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One of the Earliest Printed Maps of Mexico City Following Mexico's Independence

This is an old color example of the 1830 edition of Diego Garcia Conde's map of Mexico City, as substantially revised and reworked by Rafael Maria Calvo. The map was engraved in New York City by Peter Maverick.

Brigadier General Diego Garcia Conde's Plano general de la Ciudad de México is generally regarded as the most important plan of Mexico City in the nineteenth century. Garcia Conde initially undertook his survey during the period New Spain was governed by Juan Vicente de Güemes Pacheco de Padilla Horcasitas, the second Count of Revillagigedo, who is credited with the modernization and dramatic improvement of Mexico City (r. 1789-94).

Güemes ordered the beautification of walks, squares, and alleys, introduced rental carts, and organized the police service. These endeavors converted Mexico City into what would become known as the "City of Palaces." To improve communication and commercial traffic, Güemes ordered the design and construction of a network of modern roads, emphasizing the routes from Mexico City to Veracruz, and ordered engineering works to save ravines and rivers.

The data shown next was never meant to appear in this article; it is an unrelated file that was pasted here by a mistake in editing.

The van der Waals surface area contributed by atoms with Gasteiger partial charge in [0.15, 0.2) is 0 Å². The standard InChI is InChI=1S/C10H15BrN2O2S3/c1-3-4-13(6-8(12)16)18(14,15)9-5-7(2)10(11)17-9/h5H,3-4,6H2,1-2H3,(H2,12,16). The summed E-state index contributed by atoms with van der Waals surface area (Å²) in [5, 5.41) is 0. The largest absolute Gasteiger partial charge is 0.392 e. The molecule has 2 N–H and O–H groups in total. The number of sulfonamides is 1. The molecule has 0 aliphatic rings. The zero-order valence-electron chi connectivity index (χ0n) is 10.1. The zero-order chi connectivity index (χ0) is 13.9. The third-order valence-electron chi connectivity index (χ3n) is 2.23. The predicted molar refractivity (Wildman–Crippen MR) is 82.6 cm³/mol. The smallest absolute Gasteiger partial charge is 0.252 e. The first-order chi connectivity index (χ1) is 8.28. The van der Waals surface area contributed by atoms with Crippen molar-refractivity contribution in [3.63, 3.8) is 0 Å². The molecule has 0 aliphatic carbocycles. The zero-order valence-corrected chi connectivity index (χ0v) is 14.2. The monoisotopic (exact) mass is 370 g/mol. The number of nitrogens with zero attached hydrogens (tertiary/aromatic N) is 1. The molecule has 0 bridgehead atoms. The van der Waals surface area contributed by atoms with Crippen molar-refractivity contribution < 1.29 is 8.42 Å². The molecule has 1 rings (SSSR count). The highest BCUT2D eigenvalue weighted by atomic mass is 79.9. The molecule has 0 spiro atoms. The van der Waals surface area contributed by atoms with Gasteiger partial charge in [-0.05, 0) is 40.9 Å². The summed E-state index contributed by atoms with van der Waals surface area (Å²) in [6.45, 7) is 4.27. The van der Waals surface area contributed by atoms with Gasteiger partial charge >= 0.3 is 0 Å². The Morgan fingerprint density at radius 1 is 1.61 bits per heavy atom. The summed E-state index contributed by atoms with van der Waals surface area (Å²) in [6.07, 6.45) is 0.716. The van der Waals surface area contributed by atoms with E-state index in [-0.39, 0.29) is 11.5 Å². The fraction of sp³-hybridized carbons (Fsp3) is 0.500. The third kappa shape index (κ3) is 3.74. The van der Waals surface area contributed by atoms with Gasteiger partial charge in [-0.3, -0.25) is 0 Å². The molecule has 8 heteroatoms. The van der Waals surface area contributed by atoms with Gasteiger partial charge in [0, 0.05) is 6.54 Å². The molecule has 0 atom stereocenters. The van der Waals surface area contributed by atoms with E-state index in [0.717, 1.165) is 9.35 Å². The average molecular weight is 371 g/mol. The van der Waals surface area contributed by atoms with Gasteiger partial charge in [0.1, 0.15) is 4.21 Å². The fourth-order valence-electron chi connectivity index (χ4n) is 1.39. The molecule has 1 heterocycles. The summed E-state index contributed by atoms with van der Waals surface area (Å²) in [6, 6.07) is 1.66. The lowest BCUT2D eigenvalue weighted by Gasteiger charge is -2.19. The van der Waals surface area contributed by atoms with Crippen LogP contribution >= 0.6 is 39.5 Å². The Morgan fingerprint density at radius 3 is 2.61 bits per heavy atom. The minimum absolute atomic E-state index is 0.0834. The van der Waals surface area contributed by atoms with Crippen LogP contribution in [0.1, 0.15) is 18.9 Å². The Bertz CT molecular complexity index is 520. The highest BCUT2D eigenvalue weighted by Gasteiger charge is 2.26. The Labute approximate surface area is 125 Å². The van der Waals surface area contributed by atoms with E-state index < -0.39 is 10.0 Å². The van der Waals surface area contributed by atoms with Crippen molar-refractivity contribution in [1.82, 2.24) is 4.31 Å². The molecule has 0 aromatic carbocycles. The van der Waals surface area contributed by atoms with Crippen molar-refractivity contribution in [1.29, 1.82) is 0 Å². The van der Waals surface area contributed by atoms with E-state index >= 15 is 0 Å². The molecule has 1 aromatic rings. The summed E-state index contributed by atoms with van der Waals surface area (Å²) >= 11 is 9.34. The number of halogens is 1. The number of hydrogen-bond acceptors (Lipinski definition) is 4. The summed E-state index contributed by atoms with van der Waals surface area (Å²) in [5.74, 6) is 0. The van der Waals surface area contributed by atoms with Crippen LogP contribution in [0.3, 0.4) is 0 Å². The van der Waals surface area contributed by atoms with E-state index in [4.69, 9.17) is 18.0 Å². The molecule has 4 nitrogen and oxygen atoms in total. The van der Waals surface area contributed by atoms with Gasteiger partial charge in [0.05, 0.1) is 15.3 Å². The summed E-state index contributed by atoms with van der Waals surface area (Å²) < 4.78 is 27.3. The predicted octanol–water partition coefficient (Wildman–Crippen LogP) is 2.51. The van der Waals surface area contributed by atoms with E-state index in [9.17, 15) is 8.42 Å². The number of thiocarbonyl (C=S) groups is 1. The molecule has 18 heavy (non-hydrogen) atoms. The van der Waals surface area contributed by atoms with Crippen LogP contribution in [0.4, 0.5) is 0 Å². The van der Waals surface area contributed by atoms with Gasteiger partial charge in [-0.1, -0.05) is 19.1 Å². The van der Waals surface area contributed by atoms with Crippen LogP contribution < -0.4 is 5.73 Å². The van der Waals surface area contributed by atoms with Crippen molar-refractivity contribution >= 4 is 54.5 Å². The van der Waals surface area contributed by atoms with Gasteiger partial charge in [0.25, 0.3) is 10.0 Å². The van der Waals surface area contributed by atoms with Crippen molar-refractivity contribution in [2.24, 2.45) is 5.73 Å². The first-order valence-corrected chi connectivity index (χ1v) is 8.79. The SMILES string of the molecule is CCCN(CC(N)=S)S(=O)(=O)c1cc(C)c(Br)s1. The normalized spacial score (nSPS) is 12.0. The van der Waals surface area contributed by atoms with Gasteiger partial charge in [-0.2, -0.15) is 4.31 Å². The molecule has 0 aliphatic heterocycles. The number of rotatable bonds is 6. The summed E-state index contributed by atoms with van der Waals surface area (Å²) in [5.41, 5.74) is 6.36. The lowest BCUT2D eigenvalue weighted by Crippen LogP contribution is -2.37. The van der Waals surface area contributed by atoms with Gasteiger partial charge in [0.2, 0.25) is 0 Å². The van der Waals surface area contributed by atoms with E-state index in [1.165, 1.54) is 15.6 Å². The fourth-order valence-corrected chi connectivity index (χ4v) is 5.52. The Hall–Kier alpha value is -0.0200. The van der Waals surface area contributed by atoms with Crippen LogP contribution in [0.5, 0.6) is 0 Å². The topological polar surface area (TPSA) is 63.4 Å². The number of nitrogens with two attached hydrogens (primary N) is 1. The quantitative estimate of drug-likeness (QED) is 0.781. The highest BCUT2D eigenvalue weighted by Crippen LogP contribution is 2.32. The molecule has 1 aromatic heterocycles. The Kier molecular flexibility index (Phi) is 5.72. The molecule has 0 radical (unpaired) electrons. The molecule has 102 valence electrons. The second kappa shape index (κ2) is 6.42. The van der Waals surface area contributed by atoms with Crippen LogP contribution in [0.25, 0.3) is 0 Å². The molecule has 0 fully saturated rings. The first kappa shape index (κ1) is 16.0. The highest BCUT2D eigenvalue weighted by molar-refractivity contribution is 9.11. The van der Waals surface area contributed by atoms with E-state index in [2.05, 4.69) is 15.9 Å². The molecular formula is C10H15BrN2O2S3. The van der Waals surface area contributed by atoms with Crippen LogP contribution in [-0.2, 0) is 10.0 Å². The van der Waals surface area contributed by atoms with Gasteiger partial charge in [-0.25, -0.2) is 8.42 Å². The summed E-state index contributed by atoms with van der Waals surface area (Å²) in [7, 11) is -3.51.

This is the third edition of Garcia Conde's monumental nine sheet map of Mexico City, first published in Mexico City circa 1807 and engraved by the renowned artist, José Joaquín Fabregat. The original map plates were destroyed and very few examples of the original survive. Garcia Conde (1760-1822) was born in Barcelona, but came to New Spain as a captain of the Spanish Dragoons. He fought the rebels in the War of Independence and later served as an engineer, overseeing such projects as the construction of the road between Veracruz and Jalapa. In 1822, he became Director General of the Corps of Engineers and founded the Academy for Cadets.

The map was re-engraved in a much smaller edition in 1811 in London (second edition). The present map is the third edition, created in 1830, following Mexico's independence, with revisions by Calvo. Rafael María Calvo was a retired officer of the Regiment of Infantry of the Spanish Royal Engineers.

This American edition appears somewhat rarer than the original multi-sheet edition engraved by Fabregat in 1807. The augmented and corrected pocket version was prepared by the New York engraver Peter Maverick (1780-1831), the son of the colonial-era engraver of the same name.